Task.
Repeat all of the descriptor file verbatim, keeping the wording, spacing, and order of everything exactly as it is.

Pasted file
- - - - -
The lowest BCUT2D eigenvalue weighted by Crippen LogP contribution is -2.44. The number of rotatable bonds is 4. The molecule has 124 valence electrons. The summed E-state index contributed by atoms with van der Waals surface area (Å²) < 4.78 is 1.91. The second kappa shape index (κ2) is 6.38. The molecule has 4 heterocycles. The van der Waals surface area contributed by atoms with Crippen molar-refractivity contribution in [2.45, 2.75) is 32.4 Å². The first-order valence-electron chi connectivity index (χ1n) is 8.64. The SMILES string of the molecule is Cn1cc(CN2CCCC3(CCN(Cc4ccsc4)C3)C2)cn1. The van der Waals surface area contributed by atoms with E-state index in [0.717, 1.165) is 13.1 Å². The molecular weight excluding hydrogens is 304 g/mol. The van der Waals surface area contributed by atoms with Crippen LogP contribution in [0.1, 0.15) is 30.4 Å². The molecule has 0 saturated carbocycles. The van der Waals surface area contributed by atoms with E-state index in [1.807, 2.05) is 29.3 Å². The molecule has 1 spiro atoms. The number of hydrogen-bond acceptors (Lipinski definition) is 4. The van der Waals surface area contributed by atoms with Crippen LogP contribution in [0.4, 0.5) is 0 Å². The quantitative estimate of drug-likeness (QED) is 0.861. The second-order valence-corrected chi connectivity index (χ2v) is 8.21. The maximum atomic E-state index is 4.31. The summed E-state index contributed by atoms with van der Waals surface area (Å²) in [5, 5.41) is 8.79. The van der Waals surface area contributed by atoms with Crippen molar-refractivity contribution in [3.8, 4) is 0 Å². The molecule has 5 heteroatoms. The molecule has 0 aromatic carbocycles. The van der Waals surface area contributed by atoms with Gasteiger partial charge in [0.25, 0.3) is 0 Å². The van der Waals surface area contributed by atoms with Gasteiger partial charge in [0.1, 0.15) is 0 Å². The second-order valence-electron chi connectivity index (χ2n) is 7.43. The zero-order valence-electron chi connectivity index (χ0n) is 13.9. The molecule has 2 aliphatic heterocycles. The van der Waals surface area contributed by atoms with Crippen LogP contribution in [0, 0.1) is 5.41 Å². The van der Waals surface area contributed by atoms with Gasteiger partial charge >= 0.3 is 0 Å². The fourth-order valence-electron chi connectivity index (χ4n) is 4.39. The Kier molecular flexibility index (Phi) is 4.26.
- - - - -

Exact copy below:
The lowest BCUT2D eigenvalue weighted by Crippen LogP contribution is -2.44. The number of rotatable bonds is 4. The molecule has 124 valence electrons. The summed E-state index contributed by atoms with van der Waals surface area (Å²) < 4.78 is 1.91. The second kappa shape index (κ2) is 6.38. The molecule has 4 heterocycles. The van der Waals surface area contributed by atoms with Crippen molar-refractivity contribution in [2.45, 2.75) is 32.4 Å². The first-order valence-electron chi connectivity index (χ1n) is 8.64. The SMILES string of the molecule is Cn1cc(CN2CCCC3(CCN(Cc4ccsc4)C3)C2)cn1. The van der Waals surface area contributed by atoms with E-state index in [0.717, 1.165) is 13.1 Å². The molecular weight excluding hydrogens is 304 g/mol. The van der Waals surface area contributed by atoms with Crippen LogP contribution in [0.1, 0.15) is 30.4 Å². The molecule has 0 saturated carbocycles. The van der Waals surface area contributed by atoms with E-state index in [1.807, 2.05) is 29.3 Å². The molecule has 1 spiro atoms. The number of hydrogen-bond acceptors (Lipinski definition) is 4. The van der Waals surface area contributed by atoms with Crippen LogP contribution in [0.4, 0.5) is 0 Å². The quantitative estimate of drug-likeness (QED) is 0.861. The second-order valence-corrected chi connectivity index (χ2v) is 8.21. The maximum atomic E-state index is 4.31. The summed E-state index contributed by atoms with van der Waals surface area (Å²) in [5, 5.41) is 8.79. The van der Waals surface area contributed by atoms with Crippen molar-refractivity contribution in [3.8, 4) is 0 Å². The molecule has 5 heteroatoms. The molecule has 0 aromatic carbocycles. The van der Waals surface area contributed by atoms with Gasteiger partial charge in [0.25, 0.3) is 0 Å². The van der Waals surface area contributed by atoms with Gasteiger partial charge in [0.1, 0.15) is 0 Å². The second-order valence-electron chi connectivity index (χ2n) is 7.43. The zero-order valence-electron chi connectivity index (χ0n) is 13.9. The molecule has 2 aliphatic heterocycles. The van der Waals surface area contributed by atoms with Crippen LogP contribution in [0, 0.1) is 5.41 Å². The van der Waals surface area contributed by atoms with Gasteiger partial charge >= 0.3 is 0 Å². The fourth-order valence-electron chi connectivity index (χ4n) is 4.39. The Kier molecular flexibility index (Phi) is 4.26.